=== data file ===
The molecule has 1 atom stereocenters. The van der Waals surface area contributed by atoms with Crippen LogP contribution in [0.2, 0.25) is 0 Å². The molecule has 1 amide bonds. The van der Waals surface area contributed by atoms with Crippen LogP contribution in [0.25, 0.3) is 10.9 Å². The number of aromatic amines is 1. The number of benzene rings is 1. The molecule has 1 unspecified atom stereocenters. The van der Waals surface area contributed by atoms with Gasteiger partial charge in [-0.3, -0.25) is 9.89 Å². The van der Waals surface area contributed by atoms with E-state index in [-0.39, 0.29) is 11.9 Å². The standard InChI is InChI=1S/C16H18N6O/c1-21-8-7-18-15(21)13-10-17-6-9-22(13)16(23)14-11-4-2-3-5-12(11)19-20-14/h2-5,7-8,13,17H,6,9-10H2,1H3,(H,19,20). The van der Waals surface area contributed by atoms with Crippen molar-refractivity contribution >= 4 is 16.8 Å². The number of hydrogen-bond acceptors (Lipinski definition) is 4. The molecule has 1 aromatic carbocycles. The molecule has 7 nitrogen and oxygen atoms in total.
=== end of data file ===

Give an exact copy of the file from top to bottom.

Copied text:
The molecule has 1 atom stereocenters. The van der Waals surface area contributed by atoms with Crippen LogP contribution in [0.2, 0.25) is 0 Å². The molecule has 1 amide bonds. The van der Waals surface area contributed by atoms with Crippen LogP contribution in [0.25, 0.3) is 10.9 Å². The number of aromatic amines is 1. The number of benzene rings is 1. The molecule has 1 unspecified atom stereocenters. The van der Waals surface area contributed by atoms with Gasteiger partial charge in [-0.3, -0.25) is 9.89 Å². The van der Waals surface area contributed by atoms with E-state index in [-0.39, 0.29) is 11.9 Å². The standard InChI is InChI=1S/C16H18N6O/c1-21-8-7-18-15(21)13-10-17-6-9-22(13)16(23)14-11-4-2-3-5-12(11)19-20-14/h2-5,7-8,13,17H,6,9-10H2,1H3,(H,19,20). The van der Waals surface area contributed by atoms with Crippen molar-refractivity contribution >= 4 is 16.8 Å². The number of hydrogen-bond acceptors (Lipinski definition) is 4. The molecule has 1 aromatic carbocycles. The molecule has 7 nitrogen and oxygen atoms in total.